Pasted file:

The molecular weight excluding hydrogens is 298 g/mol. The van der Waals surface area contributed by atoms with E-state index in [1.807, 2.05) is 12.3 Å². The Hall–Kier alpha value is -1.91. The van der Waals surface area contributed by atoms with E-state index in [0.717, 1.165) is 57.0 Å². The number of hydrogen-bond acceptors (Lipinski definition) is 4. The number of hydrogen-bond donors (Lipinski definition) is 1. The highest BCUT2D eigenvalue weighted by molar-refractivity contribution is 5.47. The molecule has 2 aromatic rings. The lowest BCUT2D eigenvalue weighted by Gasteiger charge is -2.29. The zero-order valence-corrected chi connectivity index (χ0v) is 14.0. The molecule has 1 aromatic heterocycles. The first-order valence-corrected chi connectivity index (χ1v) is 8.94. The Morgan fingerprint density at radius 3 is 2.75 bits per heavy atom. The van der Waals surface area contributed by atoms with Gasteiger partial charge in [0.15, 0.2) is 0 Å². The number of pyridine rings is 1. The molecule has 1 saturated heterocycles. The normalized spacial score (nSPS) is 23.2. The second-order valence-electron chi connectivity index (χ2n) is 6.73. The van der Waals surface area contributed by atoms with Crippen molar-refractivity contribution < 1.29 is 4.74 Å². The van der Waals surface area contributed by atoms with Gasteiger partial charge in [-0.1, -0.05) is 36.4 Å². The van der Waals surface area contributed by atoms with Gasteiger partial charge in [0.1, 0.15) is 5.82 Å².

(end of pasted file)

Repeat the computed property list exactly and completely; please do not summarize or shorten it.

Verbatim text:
The molecular weight excluding hydrogens is 298 g/mol. The van der Waals surface area contributed by atoms with E-state index in [1.807, 2.05) is 12.3 Å². The Hall–Kier alpha value is -1.91. The van der Waals surface area contributed by atoms with E-state index in [0.717, 1.165) is 57.0 Å². The number of hydrogen-bond acceptors (Lipinski definition) is 4. The number of hydrogen-bond donors (Lipinski definition) is 1. The highest BCUT2D eigenvalue weighted by molar-refractivity contribution is 5.47. The molecule has 2 aromatic rings. The lowest BCUT2D eigenvalue weighted by Gasteiger charge is -2.29. The zero-order valence-corrected chi connectivity index (χ0v) is 14.0. The molecule has 1 aromatic heterocycles. The first-order valence-corrected chi connectivity index (χ1v) is 8.94. The Morgan fingerprint density at radius 3 is 2.75 bits per heavy atom. The van der Waals surface area contributed by atoms with Gasteiger partial charge in [0.15, 0.2) is 0 Å². The number of pyridine rings is 1. The molecule has 1 saturated heterocycles. The normalized spacial score (nSPS) is 23.2. The second-order valence-electron chi connectivity index (χ2n) is 6.73. The van der Waals surface area contributed by atoms with Crippen molar-refractivity contribution < 1.29 is 4.74 Å². The van der Waals surface area contributed by atoms with Gasteiger partial charge in [-0.1, -0.05) is 36.4 Å². The van der Waals surface area contributed by atoms with Gasteiger partial charge in [0.1, 0.15) is 5.82 Å².